To complete a 1031 exchange on property held in an LLC or Partnership, the property must be taken out of the LLC and held as tenants-in-common. See my notes below and call with questions. 949 307 2616 [email protected]
1031 Drop & Swap Information – Notes for Investors
The issue arises when an investment property seller holding partial ownership in a LLC wishes to do a 1031 exchange. That seller must put the title back in her name in order to complete the exchange.
The partnership interest in an LLC is considered personal property—and therefore an owner cannot exchange an LLC membership interest for another LLC membership interest.
If this investor is the sole owner of the LLC, she can go ahead an exchange—no issues.
In an LLC held property, the investor who sold the Relinquished Property and deferred the gain from the sale must be the same taxpayer entity that purchases the Replacement Property (Whoever sells the down-leg must be the buyer of the up-leg.)
Tenant-in-Common, or TIC ownership is considered individual ownership in RE and is separately respected. So, each tenant-in-common (TIC) is a separate entity.
Two partners, A & B, when “B” wants to sell;
1) Deed the LLC interests to TIC. (multiple parties directly on title.)
2) Sell the property.
3) Distribute equity.
4) Partner “B” takes equity and pays taxes.
5) Partner “A” 1031s into an up-leg property.
Issues – Partner “B” does not have drop-and-swap issues, but merely has to pay capital gains and recaptured depreciation.
Partner “A” needs to show the IRS that he held the property for “Investment Purposes.” One idea is to covert LLC to TIC as soon as possible and keep running the entity.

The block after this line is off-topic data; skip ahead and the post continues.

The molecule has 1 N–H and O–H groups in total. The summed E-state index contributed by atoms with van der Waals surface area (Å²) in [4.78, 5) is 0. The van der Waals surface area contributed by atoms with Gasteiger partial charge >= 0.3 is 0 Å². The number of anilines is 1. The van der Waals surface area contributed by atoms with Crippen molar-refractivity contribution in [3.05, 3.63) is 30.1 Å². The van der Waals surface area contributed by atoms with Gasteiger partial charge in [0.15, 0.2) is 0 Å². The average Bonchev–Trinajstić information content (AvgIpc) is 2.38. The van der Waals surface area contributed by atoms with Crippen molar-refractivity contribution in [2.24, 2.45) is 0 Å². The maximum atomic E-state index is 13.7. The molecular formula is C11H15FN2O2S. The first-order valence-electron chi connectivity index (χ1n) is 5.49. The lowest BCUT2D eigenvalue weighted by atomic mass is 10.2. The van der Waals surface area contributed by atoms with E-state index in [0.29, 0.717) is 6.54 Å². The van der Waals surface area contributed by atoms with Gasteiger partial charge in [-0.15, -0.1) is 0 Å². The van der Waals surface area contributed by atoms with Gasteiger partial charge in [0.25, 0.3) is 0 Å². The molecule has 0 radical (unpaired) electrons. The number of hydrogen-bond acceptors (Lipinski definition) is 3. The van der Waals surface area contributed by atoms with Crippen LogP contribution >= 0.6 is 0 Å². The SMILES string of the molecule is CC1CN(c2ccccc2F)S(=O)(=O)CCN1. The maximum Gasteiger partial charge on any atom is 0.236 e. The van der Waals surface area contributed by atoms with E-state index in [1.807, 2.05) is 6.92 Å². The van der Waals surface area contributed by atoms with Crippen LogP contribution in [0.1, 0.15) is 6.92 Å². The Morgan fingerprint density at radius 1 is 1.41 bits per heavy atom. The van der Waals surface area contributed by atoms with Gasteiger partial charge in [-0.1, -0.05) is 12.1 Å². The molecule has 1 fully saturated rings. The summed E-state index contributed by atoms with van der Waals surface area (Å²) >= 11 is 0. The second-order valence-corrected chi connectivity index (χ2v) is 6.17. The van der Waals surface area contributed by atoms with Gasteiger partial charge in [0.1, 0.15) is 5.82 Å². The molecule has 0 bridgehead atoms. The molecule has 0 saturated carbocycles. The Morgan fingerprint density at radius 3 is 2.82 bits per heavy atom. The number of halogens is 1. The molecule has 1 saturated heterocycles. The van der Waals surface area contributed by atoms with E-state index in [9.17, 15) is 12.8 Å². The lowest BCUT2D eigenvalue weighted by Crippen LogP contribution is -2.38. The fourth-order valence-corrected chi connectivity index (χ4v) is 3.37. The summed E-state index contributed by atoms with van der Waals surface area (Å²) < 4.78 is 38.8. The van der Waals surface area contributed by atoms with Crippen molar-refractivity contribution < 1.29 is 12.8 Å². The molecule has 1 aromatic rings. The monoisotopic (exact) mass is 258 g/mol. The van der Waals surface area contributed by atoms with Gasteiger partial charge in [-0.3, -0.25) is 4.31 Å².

Single-member LLCs are “disregarded entities” for tax purposes. (there is no difference between the LLC and the one member who owns that LLC)
(one attorney’s opinion) – There is no bright-line rule for how long assets must be held. Two years is considered safe, two months might be risky.
Partnership interests are not permitted to do separate 1031 transactions. (must be the entire entity).
When you convert interests into TIC, you must deed the property to each member in the same proportion as shown in the LLC.
The IRS added Form 1065, Schedule B to the tax code in 2008. It asks; “at any time during the tax year, did the partnership distribute to any partner TIC, or other undivided interest in partnership property.”
“Held For” requirement – This is a timing issue. The Code requires that the property must be held for
A) investment or B) for productive use in business or trade to be eligible for a 1031 exchange.
The Tax Code does not specify how long property must be held in order to be considered “being held for investment purposes.” IRS and Case Law is unclear on timing of holding period.
IRS has lost numerous cases against tax payers. They are not as aggressive as the Franchise Tax Board (FTB)
The FTB has taken the position that they are not bound by Federal decisions.
The Same Taxpayer Rule—Any entity can do a 1031 at the entity level.